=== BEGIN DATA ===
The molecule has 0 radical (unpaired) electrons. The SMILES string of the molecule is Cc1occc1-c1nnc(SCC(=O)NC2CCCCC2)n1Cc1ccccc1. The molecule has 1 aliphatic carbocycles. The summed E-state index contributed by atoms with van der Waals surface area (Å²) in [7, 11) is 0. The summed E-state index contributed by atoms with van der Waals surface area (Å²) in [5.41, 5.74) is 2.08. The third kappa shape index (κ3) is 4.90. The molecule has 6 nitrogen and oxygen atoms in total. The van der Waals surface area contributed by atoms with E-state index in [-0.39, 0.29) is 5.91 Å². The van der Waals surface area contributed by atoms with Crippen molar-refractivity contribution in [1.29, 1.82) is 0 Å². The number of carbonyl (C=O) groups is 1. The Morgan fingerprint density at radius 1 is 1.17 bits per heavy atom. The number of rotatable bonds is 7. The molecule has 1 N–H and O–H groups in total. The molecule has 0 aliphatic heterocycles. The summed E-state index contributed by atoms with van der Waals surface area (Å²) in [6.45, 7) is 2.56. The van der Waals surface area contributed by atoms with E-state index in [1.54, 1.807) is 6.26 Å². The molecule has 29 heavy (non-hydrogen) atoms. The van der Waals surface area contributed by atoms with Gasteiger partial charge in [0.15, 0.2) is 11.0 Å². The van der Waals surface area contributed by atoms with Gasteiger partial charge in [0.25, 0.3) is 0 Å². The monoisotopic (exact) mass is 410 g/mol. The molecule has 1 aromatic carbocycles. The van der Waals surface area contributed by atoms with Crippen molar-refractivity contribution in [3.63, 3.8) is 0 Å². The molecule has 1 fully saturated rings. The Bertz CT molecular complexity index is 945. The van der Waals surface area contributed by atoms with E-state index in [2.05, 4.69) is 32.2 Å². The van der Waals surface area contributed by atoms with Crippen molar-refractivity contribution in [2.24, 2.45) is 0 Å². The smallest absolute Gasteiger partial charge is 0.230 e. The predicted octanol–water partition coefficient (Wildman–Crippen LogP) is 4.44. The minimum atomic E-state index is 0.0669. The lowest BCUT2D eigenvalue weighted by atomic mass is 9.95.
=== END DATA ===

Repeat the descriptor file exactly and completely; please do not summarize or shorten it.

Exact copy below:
The molecule has 0 radical (unpaired) electrons. The SMILES string of the molecule is Cc1occc1-c1nnc(SCC(=O)NC2CCCCC2)n1Cc1ccccc1. The molecule has 1 aliphatic carbocycles. The summed E-state index contributed by atoms with van der Waals surface area (Å²) in [7, 11) is 0. The summed E-state index contributed by atoms with van der Waals surface area (Å²) in [5.41, 5.74) is 2.08. The third kappa shape index (κ3) is 4.90. The molecule has 6 nitrogen and oxygen atoms in total. The van der Waals surface area contributed by atoms with E-state index in [-0.39, 0.29) is 5.91 Å². The van der Waals surface area contributed by atoms with Crippen molar-refractivity contribution in [1.29, 1.82) is 0 Å². The number of carbonyl (C=O) groups is 1. The Morgan fingerprint density at radius 1 is 1.17 bits per heavy atom. The number of rotatable bonds is 7. The molecule has 1 N–H and O–H groups in total. The molecule has 0 aliphatic heterocycles. The summed E-state index contributed by atoms with van der Waals surface area (Å²) in [6.45, 7) is 2.56. The van der Waals surface area contributed by atoms with E-state index in [1.54, 1.807) is 6.26 Å². The molecule has 29 heavy (non-hydrogen) atoms. The van der Waals surface area contributed by atoms with Gasteiger partial charge in [0.15, 0.2) is 11.0 Å². The van der Waals surface area contributed by atoms with Gasteiger partial charge in [0.25, 0.3) is 0 Å². The monoisotopic (exact) mass is 410 g/mol. The molecule has 1 aromatic carbocycles. The van der Waals surface area contributed by atoms with Crippen molar-refractivity contribution in [3.63, 3.8) is 0 Å². The molecule has 1 fully saturated rings. The Bertz CT molecular complexity index is 945. The van der Waals surface area contributed by atoms with E-state index in [2.05, 4.69) is 32.2 Å². The van der Waals surface area contributed by atoms with Crippen molar-refractivity contribution in [2.24, 2.45) is 0 Å². The smallest absolute Gasteiger partial charge is 0.230 e. The predicted octanol–water partition coefficient (Wildman–Crippen LogP) is 4.44. The minimum atomic E-state index is 0.0669. The lowest BCUT2D eigenvalue weighted by atomic mass is 9.95.